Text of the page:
A new book, Britain’s best 100 railway stations by Simon Jenkins, lists Carlisle at number 16.

I attended the Travel Watch North West meeting at Salford on 12 October at the Old Fire Station, part of the University of Salford. My journey was difficult as the 0624 train from Whitehaven terminated at Workington due to flooding at Aspatria. In order to catch my booked train I was forced to drive to Penrith. An address was given by David Hoggath, the director of Rail North which represents the 25 local transport authority members. Based in Leeds, Rail North is the organisation established to manage the devolution of rail franchises across the north of England. It operates in a partnership with the Department for Transport to manage and develop the Northern and Transpennine (TPE) franchises, both of which are seeing significant investment. Rail North has developed a long term rail strategy for the north of England setting out how rail services should be further developed to contribute to economic growth and the Northern Powerhouse. David was previously development director for West Yorkshire Combined Authority and was West Yorkshire’s lead on rail strategy, services and projects. He has an MSc in Transport Planning from the University of Newcastle and worked for JMP Consultants and the City of York Council previously. Rail North oversees the transformation with 500 new carriages and will be integrated with Transport for the North (TfN) by 2018. They can make changes to the franchises, and will be able to keep any savings thus made and use them elsewhere in the franchise. Their aim is “to create an inclusive railway for the North, viewed by passengers and businesses as serving their need. They will also deal with freight. They are dealing with 11 local enterprise partnerships (LEPs), four development partnerships and 19 local government partnerships and have a strategic plan for road and rail investment which totals £1.5bn. The 500 carriages will increase capacity by 40%, meaning 2,000 extra services by 2019. £60m is to be spent on stations.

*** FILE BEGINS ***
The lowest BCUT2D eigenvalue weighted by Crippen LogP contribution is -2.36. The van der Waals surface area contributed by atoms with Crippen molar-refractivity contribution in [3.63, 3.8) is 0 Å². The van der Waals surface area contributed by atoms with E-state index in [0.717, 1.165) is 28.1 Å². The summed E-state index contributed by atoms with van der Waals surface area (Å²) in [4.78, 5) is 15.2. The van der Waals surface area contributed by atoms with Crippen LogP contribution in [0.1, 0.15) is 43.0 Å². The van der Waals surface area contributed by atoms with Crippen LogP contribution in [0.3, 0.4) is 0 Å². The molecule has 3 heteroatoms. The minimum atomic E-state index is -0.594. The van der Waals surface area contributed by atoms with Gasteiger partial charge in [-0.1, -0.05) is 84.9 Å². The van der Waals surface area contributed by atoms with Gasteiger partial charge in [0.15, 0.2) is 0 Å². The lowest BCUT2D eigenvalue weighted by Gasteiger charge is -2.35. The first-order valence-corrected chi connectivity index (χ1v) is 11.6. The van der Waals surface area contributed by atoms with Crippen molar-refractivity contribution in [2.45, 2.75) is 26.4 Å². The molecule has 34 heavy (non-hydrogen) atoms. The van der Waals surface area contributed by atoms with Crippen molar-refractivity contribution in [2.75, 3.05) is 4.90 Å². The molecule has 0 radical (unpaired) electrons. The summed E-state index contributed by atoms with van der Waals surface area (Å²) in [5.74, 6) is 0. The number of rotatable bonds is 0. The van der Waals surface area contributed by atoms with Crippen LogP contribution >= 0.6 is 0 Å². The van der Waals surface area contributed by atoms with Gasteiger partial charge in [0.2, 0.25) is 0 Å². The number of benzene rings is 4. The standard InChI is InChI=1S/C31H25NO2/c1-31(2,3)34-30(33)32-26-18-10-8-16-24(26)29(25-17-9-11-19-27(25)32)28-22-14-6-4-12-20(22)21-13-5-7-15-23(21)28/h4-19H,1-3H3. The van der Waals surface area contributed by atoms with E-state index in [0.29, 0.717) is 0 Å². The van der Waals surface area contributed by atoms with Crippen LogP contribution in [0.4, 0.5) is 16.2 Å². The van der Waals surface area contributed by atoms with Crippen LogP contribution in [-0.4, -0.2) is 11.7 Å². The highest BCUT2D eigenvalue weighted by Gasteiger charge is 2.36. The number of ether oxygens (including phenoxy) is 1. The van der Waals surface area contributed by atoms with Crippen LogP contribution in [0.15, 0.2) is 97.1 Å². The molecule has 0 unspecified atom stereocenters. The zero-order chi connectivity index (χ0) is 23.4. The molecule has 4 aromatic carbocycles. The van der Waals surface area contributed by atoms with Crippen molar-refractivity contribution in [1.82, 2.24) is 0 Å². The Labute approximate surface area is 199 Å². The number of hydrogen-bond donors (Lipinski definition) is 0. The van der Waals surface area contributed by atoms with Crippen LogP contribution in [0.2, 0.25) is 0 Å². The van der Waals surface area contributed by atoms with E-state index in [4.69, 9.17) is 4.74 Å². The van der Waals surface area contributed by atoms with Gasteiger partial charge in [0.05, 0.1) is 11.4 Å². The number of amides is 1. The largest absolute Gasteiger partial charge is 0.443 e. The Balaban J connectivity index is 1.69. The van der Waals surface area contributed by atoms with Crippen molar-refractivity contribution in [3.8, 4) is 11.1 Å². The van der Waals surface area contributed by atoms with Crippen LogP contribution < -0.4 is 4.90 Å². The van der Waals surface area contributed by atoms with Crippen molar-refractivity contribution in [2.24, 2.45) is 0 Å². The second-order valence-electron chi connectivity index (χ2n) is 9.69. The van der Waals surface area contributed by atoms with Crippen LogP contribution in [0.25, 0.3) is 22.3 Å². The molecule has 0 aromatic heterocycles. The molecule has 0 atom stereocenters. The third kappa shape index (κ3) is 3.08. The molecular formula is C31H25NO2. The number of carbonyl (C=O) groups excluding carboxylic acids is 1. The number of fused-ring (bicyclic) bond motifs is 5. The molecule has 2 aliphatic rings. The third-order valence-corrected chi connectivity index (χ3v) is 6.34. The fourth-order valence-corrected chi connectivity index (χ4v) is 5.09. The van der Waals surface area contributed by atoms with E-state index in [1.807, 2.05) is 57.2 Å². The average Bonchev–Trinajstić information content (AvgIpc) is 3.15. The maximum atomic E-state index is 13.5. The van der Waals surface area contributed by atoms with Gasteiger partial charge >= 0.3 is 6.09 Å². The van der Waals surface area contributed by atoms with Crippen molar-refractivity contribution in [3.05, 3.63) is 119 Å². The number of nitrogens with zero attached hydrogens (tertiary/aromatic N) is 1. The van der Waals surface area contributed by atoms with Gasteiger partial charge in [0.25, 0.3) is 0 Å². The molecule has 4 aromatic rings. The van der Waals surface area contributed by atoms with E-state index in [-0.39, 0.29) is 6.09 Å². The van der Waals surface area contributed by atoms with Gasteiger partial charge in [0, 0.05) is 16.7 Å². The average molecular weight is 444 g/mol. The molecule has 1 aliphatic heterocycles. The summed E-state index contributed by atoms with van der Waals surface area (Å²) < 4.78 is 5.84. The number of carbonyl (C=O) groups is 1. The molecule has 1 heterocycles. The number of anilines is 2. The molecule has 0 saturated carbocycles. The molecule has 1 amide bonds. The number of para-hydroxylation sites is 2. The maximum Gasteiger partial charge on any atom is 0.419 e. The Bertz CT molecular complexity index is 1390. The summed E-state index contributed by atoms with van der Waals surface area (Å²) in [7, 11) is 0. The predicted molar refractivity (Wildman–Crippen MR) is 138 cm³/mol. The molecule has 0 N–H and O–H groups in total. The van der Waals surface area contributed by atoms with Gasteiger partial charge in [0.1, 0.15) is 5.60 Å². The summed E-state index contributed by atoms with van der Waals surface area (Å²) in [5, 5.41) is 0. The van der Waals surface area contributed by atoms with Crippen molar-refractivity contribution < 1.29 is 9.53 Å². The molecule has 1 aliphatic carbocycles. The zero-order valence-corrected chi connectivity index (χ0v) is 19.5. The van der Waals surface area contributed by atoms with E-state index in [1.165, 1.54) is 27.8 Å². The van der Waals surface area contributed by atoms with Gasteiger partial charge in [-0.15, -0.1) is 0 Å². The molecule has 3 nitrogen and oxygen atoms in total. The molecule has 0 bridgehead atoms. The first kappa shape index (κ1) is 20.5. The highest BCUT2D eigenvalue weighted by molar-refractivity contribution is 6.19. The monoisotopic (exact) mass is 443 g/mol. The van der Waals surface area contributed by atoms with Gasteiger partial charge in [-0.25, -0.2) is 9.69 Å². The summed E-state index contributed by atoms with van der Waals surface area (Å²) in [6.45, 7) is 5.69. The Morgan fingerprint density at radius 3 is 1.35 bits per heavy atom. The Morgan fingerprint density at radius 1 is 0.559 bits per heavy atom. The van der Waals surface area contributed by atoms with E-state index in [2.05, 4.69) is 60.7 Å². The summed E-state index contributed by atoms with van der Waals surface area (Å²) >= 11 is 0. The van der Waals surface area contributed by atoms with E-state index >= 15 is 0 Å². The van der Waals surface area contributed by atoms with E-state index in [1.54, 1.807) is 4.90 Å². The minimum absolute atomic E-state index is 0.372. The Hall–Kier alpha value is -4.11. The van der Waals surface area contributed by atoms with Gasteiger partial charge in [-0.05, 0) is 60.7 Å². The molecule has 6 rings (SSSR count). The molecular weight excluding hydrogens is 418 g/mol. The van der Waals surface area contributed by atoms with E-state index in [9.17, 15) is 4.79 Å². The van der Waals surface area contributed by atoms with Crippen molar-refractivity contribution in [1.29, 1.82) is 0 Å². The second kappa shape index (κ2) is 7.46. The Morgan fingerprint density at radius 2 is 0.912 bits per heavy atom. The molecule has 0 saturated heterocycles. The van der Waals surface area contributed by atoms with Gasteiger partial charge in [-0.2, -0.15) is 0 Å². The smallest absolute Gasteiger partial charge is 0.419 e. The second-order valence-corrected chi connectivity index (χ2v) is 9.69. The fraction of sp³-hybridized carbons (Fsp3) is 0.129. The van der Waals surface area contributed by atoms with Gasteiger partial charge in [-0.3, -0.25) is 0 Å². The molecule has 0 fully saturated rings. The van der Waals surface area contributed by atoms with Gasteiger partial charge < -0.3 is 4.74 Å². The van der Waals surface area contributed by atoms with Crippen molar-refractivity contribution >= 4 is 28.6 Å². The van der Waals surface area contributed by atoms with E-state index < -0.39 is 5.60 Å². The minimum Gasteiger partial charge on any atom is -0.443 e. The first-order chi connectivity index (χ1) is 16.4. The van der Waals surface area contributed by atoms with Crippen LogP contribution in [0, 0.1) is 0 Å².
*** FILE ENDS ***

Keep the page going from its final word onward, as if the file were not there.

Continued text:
TPE is to become a proper inter-city railway with new trains and investment. Customer satisfaction is up, with strong growth which has outstripped the average for elsewhere. The north west has the largest internal market, and that for Yorkshire and Humberside is bigger than Wales. However, there are weak flows to and from the north east. In total, the North is about the same size as Holland. There are detailed work plans for the north, with the Cumbrian coast to Newcastle being looked at in the context of the Energy Coast. The long-term strategy (20 years) will include route studies. The four “Cs” will apply;:connectivity, capacity, coherence and cost effectiveness. The new trains are capable of 100mph but not many lines can cope with this. Rail North’s priorities are to bring the benefits quickly and work with the train operating companies, local authorities, Network Rail and TfN. I had sent in a written question about the Cumbrian coast. His reply was that there is some lack of capacity and enhancements are needed, and Rail North will work with the LEP. Investment in this line is one of Rail North’s priorities.